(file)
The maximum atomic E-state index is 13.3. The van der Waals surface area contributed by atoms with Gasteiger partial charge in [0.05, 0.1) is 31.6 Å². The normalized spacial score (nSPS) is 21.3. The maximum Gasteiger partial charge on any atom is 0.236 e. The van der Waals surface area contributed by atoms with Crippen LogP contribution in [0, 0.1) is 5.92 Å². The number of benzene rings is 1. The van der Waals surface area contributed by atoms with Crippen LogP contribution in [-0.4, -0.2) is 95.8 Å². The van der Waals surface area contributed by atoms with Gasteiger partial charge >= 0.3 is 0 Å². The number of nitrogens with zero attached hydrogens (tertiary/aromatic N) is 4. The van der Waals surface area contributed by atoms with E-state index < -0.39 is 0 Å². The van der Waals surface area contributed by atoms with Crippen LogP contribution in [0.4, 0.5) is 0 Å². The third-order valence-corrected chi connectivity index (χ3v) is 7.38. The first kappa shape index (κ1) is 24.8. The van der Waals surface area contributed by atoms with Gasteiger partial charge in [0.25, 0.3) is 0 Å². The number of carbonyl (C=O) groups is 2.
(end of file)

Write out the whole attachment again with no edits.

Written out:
The maximum atomic E-state index is 13.3. The van der Waals surface area contributed by atoms with Gasteiger partial charge in [0.05, 0.1) is 31.6 Å². The normalized spacial score (nSPS) is 21.3. The maximum Gasteiger partial charge on any atom is 0.236 e. The van der Waals surface area contributed by atoms with Crippen LogP contribution in [0, 0.1) is 5.92 Å². The number of benzene rings is 1. The van der Waals surface area contributed by atoms with Crippen LogP contribution in [-0.4, -0.2) is 95.8 Å². The van der Waals surface area contributed by atoms with Gasteiger partial charge >= 0.3 is 0 Å². The number of nitrogens with zero attached hydrogens (tertiary/aromatic N) is 4. The van der Waals surface area contributed by atoms with E-state index < -0.39 is 0 Å². The van der Waals surface area contributed by atoms with Crippen LogP contribution in [0.4, 0.5) is 0 Å². The third-order valence-corrected chi connectivity index (χ3v) is 7.38. The first kappa shape index (κ1) is 24.8. The van der Waals surface area contributed by atoms with Gasteiger partial charge in [0.25, 0.3) is 0 Å². The number of carbonyl (C=O) groups is 2.